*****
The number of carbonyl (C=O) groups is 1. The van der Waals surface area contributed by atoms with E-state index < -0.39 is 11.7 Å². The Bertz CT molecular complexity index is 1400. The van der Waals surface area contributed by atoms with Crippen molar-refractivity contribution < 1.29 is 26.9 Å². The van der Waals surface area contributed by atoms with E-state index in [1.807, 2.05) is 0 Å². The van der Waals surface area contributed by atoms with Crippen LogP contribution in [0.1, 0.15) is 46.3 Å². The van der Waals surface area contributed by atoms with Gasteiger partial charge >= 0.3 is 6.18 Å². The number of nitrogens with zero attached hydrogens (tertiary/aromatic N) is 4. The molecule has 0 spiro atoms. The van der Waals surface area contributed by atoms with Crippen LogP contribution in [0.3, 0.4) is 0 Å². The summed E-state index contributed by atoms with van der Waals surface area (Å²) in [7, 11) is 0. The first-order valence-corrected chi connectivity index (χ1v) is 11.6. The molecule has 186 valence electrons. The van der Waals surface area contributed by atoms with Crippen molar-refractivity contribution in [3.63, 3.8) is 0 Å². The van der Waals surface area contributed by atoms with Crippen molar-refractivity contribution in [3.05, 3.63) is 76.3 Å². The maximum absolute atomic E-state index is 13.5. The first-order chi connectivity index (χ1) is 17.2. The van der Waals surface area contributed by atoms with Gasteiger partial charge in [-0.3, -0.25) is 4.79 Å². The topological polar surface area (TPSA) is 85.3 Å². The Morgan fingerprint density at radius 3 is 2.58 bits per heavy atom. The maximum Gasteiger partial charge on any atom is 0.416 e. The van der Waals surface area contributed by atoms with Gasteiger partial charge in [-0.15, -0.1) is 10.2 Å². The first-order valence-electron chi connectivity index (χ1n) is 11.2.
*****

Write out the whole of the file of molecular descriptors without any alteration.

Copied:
The number of carbonyl (C=O) groups is 1. The van der Waals surface area contributed by atoms with E-state index < -0.39 is 11.7 Å². The Bertz CT molecular complexity index is 1400. The van der Waals surface area contributed by atoms with Crippen molar-refractivity contribution < 1.29 is 26.9 Å². The van der Waals surface area contributed by atoms with E-state index in [1.807, 2.05) is 0 Å². The van der Waals surface area contributed by atoms with Crippen LogP contribution in [0.1, 0.15) is 46.3 Å². The van der Waals surface area contributed by atoms with Gasteiger partial charge >= 0.3 is 6.18 Å². The number of nitrogens with zero attached hydrogens (tertiary/aromatic N) is 4. The molecule has 0 spiro atoms. The van der Waals surface area contributed by atoms with Crippen LogP contribution in [0.3, 0.4) is 0 Å². The summed E-state index contributed by atoms with van der Waals surface area (Å²) in [7, 11) is 0. The first-order valence-corrected chi connectivity index (χ1v) is 11.6. The molecule has 186 valence electrons. The van der Waals surface area contributed by atoms with Crippen molar-refractivity contribution in [3.63, 3.8) is 0 Å². The van der Waals surface area contributed by atoms with Crippen molar-refractivity contribution in [3.05, 3.63) is 76.3 Å². The maximum absolute atomic E-state index is 13.5. The first-order chi connectivity index (χ1) is 17.2. The van der Waals surface area contributed by atoms with Gasteiger partial charge in [-0.3, -0.25) is 4.79 Å². The topological polar surface area (TPSA) is 85.3 Å². The Morgan fingerprint density at radius 3 is 2.58 bits per heavy atom. The maximum Gasteiger partial charge on any atom is 0.416 e. The van der Waals surface area contributed by atoms with Gasteiger partial charge in [-0.15, -0.1) is 10.2 Å². The first-order valence-electron chi connectivity index (χ1n) is 11.2.